Was it really necessary to go through all this to tell you about my trip to Oxford? I think it was, in this instance. Sometimes when I visit a place, I absorb a lot of information about that place. Other places evoke a feeling, and while I listened with half an ear to the tour guide as our group wandered among the university buildings, I felt as though my whole body was thrumming with wonder and regret. I’ll not be so bold as to claim that my grades were such that I stood even a fraction of the tiniest chance of admittance to any one of the colleges at Oxford and I certainly would have had no means of affording tuition, if, say, some sort of plague occurred that primarily struck down those with 4.0+ GPAs in my age bracket. Hell, I was stupid enough to believe that the only job you could get with a degree in English was “English teacher”. Clearly I don’t deserve to study at Oxford. But that doesn’t mean I wasn’t struck with a deep, keening desire whilst I was there, and that what I’m left with after my visit is the wispy, wistful ghost of that desire. I don’t have a lot of facts about the university to throw around, and while I enjoy doing research and sharing what I learn, it seems disingenuous for me to do so writing about a place where I was overcome with a feeling, especially given that everything I write here is about my personal experience with a place, and not that place in general. Without going into the backstory, I feel it would have been difficult to convey the breadth of my sadness at never before knowing that a place like this was possible, that if I had known, if I had tried, if I had pursued my goals instead of what would make a committee of other people happy, the entire course of my life might be different. Maybe not. Probably not. At the root of it, I was still far from the cleverest Melissa even in a pool as small as a middling midwest high school, so an elite international university would likely have been out of my grasp no matter how hard I strove. At least that’s what I tell myself. What else can I do?  

Side note to the tour guide: telling us “You may recognize the interior of this  building from Harry Potter, but I don’t know anything about it so don’t ask me which films” is so much harder than finding out the actual answer

After the tour of the colleges/ painful introspection hour, we were given some free time to wander the area at our leisure. Our tour guide suggested a number of pubs and gift shoppes (I maintain that all stores within Oxford can be referred to as an olde English-style “shoppe”, when considering as best as I can ascertain, each one, regardless of specialization, seems to be required to sell tweed jackets, scarves, and bicycles) in which to while away the time, so of course instead of doing any of those, I found myself inside the university’s Museum of the History of Science, plugging coins into their mechanical orrery. As with any of these types of museums, I could have spent far more time inside than was available to me, but I’m glad for the opportunity to take a peek. One partial afternoon adjacent to Oxford University was better than never having set foot there at all. And if it’s forced me to break this cycle of introspection/self-flagellation/blame of others/inaction particularly with regard to education by acknowledging that I can change nothing about the past and wallowing there does nothing but prevent me from moving toward a future, it’s one of the best takeaways I could have. Along with the astrolabe I purchased in the gift shoppe, of course.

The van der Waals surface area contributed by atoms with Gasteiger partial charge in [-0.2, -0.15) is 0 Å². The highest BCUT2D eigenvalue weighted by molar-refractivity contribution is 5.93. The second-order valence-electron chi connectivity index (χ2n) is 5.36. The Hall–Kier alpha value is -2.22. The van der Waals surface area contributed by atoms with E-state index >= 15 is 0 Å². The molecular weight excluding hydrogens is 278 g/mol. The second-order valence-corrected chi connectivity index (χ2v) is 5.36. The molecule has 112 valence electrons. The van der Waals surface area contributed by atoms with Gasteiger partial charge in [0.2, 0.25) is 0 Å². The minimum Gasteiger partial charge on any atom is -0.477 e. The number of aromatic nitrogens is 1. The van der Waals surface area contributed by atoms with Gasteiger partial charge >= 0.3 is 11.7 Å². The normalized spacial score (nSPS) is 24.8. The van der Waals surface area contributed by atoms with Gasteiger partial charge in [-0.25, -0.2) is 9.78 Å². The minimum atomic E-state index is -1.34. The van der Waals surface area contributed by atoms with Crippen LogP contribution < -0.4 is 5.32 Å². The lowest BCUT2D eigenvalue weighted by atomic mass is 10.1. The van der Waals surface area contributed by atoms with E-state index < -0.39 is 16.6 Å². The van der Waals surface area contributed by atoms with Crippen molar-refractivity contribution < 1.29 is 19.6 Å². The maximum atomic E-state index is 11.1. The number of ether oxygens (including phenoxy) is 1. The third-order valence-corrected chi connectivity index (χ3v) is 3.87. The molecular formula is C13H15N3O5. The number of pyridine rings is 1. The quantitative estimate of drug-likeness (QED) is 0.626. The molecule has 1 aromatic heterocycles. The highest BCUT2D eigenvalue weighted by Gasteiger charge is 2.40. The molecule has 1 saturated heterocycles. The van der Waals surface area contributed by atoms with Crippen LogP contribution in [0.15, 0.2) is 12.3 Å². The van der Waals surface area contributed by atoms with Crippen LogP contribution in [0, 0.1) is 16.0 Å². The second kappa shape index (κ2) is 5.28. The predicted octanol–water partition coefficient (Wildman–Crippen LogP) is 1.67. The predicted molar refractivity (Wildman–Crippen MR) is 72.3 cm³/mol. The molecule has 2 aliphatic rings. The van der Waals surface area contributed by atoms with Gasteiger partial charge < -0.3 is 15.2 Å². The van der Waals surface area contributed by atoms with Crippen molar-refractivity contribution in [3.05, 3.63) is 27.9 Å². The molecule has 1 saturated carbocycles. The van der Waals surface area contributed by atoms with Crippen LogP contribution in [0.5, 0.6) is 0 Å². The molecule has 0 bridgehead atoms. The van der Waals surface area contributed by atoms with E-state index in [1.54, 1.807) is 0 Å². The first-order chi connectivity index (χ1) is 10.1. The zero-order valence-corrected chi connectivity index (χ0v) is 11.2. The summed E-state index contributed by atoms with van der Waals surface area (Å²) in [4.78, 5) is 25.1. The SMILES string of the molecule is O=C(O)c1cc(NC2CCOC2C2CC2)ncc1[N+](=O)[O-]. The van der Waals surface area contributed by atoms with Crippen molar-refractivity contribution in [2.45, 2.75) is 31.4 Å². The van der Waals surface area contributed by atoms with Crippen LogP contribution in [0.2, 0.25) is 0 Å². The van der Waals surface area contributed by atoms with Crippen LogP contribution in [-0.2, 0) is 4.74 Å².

Stonehenge: The Greatest Henge of All

Nearly all the common knowledge we hold about Stonehenge is wrong. Built by druids? WRONG. Used for human sacrifices? WRONG. Looking at older legends, it was also not built by Merlin out of stones hauled from Africa by giants, nor was it built by the devil to confound humanity. 

NO.

But we remain kind of confounded. Built by a culture with no written records, it’s clear that the site and stones are aligned to the sunset and sunrise of both the summer and winter solstice, though the significance of that is unknown. Radiocarbon dating suggests that the oldest components of Stonehenge are 5,000 years old, though numerous changes to the site have been made between 3100 BC and 1600 BC. The stones are all believed to have been dragged to the site, some from as far as 200 miles away, which makes the Sarsen stones seem positively local, having only been dragged a mere twenty five miles. The stones themselves have been discovered to clang at different frequencies which may mean, like the temples of ancient Greece, Stonehenge was made as a form of musical instrument. Excavations of barrows have revealed that in the Bronze age (which, in Europe, technically covers the entire period of Stonehenge’s construction, so it’s not exactly narrowing things down), it was used as a burial site. The “slaughter stone”, so named for the reddish water that collects in the depressions on its surface that was believed to be the blood of ancient victims seeping out, was not used for human sacrifices–not only is the water color attributed to iron in the stone, but the stone itself used to be standing and as such was a wholly unsuitable surface for your everyday sacrificial needs. 

In the early 20th century, funds were raised to preserve the area and prevent modern construction from encroaching on Stonehenge. These lands are now managed by the National Trust and have reverted back to grasslands gently rolling out from the site in every direction. Up until the late 1970s, people were free to walk through, touch, and even climb upon the stones. The sheer number of visitors (some 600,000+ per year) treading among the stones killed all the grass, which was replaced with orange gravel, and the severe erosion of the land led to the closing off of the direct site to the public.  Visitors now walk on a path surrounding the structure, the sole exception being during the solstices, when they are opened for direct access for the religious use of modern pagans–neo-druids and the like.